Lily Pham and Will Joseph plant flowers outside Christ the King Church in Milwaukie May 6 as part of a fifth grade project. Parish school staff say gardening teaches social justice, science and works of mercy, among other lessons. (Ed Langlois/Catholic Sentinel)
Lily Pham and Will Joseph plant flowers outside Christ the King Church in Milwaukie May 6 as part of a fifth grade project. Parish school staff say gardening teaches social justice, science and works of mercy, among other lessons. (Ed Langlois/Catholic Sentinel)
During a mysterious break in what had been a day of windy downpours, enthusiastic fifth graders from Christ the King School here rushed out at their scheduled time May 6 to plant an array of flowers in front of the parish church.

This was the leafy denouement of weeks of weeding and applying mulch from the parish compost pile. The class had spent the morning praying for the rain to halt, and it did.

Many fifth graders sang as they planted. One fellow found a ripe potato while digging, causing general delight.

In addition to the flower beds, students plant and tend the parish’s St. Vincent de Paul community garden, which grows healthy food to help neighbors in need.

Lindy Hafemann, the veteran fifth grade teacher, asked her students and their parents to help with the flower bed for Teacher Appreciation Week.

“The garden projects have served multiple purposes in our Catholic education — social justice, corporal works of mercy, sustainability, science education, organic gardening, fun and community service,” Hafemann said.

She thinks fifth grade is a time of life when students are especially open to learning and possibilities. When she was in fifth grade, she went on a field trip to San Juan Baptista Mission in California and encountered the love of Jesus present in the Eucharist of the tabernacle of the old church. She was baptized Catholic not much later.

Hafemann’s Christ the King fifth graders have been learning about the beautiful efficiency and marvels of plants and how they are foundations of ecosystems that support all of life. Plants, the students know, emit the oxygen that allows for breathing, a nifty setup on God’s part.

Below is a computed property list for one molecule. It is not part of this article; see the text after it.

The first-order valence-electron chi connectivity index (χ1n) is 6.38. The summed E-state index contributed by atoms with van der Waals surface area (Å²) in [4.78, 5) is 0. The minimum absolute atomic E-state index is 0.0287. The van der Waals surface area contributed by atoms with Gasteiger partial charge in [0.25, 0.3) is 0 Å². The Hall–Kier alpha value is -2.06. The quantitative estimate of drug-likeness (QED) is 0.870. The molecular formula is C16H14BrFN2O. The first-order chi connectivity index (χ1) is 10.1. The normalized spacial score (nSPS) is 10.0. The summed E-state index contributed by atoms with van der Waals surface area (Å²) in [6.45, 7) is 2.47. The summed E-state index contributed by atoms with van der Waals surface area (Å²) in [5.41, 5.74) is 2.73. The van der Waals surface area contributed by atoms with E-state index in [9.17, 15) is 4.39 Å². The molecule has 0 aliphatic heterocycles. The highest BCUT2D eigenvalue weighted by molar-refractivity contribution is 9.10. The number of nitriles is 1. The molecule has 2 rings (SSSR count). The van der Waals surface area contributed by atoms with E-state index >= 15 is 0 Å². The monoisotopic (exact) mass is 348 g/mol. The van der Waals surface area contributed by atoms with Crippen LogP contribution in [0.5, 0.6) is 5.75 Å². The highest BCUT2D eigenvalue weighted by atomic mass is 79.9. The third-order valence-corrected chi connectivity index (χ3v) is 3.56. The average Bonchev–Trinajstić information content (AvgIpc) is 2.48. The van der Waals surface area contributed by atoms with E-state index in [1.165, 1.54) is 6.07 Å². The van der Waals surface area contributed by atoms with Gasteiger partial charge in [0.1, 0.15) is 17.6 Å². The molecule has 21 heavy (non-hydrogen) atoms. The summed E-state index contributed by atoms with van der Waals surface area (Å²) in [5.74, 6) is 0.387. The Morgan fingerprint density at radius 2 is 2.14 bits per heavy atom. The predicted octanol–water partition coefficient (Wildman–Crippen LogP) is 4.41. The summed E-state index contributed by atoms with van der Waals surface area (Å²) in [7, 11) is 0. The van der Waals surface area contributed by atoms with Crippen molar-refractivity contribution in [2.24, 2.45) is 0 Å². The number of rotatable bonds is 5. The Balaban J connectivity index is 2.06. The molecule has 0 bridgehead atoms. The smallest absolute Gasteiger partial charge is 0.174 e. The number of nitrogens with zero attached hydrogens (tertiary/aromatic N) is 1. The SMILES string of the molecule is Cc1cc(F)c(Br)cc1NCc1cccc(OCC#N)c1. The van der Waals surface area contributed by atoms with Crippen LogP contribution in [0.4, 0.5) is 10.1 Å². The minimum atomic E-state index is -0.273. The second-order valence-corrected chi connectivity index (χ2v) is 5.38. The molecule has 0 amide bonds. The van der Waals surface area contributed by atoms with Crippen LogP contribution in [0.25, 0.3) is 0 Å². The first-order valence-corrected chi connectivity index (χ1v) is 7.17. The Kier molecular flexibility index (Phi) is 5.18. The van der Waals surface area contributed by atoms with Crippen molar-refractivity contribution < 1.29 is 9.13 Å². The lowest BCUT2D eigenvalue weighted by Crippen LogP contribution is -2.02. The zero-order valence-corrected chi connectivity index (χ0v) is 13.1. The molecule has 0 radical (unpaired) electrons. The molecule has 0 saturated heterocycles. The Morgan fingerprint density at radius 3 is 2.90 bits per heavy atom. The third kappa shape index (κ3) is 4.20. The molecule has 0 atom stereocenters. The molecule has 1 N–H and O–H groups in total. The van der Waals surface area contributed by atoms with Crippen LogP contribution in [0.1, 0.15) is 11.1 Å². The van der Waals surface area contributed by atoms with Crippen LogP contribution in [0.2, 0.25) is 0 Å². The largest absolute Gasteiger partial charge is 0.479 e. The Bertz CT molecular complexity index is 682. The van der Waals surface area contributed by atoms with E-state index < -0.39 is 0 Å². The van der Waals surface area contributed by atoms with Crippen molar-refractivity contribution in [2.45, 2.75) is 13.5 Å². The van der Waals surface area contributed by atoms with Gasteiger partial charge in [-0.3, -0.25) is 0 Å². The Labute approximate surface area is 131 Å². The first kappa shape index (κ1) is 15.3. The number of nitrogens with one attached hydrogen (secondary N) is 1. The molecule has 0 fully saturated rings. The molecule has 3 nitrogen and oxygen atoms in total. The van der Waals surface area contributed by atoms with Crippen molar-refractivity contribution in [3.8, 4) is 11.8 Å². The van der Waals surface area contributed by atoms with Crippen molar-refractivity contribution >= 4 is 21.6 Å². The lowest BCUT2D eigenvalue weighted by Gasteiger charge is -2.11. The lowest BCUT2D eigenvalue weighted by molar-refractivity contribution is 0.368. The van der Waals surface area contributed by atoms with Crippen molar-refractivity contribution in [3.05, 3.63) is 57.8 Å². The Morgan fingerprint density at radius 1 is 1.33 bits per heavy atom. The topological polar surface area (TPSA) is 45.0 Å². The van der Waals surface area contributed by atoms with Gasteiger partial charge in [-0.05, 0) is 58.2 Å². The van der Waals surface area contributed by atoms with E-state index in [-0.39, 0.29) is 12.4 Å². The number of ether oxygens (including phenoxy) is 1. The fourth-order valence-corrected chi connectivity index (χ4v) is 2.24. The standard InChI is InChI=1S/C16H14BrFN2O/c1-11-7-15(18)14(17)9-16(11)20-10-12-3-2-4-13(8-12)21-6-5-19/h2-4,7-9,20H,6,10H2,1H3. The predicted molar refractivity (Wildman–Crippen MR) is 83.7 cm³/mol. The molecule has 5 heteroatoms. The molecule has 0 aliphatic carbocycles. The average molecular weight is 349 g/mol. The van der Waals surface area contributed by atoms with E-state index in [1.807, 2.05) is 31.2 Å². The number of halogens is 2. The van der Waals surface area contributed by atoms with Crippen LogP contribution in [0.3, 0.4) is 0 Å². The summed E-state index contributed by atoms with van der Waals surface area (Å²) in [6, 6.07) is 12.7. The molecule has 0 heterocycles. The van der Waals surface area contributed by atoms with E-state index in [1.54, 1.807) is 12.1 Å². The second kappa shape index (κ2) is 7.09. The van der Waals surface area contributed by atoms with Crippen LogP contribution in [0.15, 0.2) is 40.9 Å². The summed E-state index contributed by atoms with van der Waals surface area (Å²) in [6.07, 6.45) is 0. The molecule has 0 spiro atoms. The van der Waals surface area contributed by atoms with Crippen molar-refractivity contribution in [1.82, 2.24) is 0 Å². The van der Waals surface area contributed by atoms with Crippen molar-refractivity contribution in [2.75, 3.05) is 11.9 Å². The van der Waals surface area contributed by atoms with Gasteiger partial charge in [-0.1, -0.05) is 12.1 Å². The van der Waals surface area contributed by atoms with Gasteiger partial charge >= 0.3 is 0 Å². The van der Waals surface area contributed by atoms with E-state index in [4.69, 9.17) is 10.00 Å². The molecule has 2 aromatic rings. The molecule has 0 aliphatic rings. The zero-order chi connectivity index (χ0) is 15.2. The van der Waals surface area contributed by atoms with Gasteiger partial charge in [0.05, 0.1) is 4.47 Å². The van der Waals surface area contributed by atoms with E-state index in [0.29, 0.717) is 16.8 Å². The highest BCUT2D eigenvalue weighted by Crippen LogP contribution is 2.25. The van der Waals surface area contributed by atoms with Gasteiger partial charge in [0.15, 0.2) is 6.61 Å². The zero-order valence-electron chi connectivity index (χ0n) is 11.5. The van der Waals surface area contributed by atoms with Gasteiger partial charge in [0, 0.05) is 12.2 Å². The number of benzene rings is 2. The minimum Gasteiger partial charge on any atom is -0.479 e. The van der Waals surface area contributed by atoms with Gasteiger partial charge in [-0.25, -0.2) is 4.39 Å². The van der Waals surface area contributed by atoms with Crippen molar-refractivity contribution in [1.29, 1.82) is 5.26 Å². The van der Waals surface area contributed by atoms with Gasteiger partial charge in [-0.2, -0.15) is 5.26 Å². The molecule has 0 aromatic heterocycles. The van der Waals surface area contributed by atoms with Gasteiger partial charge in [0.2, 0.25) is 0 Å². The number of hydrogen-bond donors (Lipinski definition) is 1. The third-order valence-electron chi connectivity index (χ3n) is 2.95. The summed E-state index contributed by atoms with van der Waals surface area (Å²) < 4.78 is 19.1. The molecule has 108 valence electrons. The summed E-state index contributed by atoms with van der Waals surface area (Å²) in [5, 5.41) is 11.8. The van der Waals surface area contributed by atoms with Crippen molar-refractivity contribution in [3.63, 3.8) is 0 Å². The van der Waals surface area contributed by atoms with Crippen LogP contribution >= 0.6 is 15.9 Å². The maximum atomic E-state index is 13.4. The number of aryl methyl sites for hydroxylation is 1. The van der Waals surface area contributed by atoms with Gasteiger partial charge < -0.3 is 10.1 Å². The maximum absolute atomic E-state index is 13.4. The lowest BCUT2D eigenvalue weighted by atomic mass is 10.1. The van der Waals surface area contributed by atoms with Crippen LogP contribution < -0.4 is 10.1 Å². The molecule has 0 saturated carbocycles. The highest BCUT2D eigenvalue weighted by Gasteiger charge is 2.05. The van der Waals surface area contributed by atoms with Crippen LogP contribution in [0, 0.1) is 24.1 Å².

Many of the flowers just planted are marigolds the fifth graders grew from seed over the winter in their classroom nursery. It took hours of watering and tender care to get the plants ready to move outdoors. The marigolds averted near disaster when a surprise April snowstorm hit the plants, which had been set out in the spring weather.

“We had to bring them back into our classroom’s ICU,” Hafemann explained.

Fifth-grader Lily Pham loves gardening, which she has done with her father for years. Lily has the sense that the beautiful flowers and abundant vegetables may be a form of evangelization, attracting new members to Christ the King.

“I am glad this will make Christ the King so much bigger,” she said. “Planting also helps make the world more beautiful.”

Sofia Hartner pointed out that planting also helps the environment and that some species can be used as medicine. Sofia also is a home gardener who helps the family grow tomatoes, strawberries and pumpkins among other tasty treats. Sofia said the family also has goats, meaning gardening can be tricky with hungry animals prone to vacuum up anything and everything, a curious but amusing part of God’s design.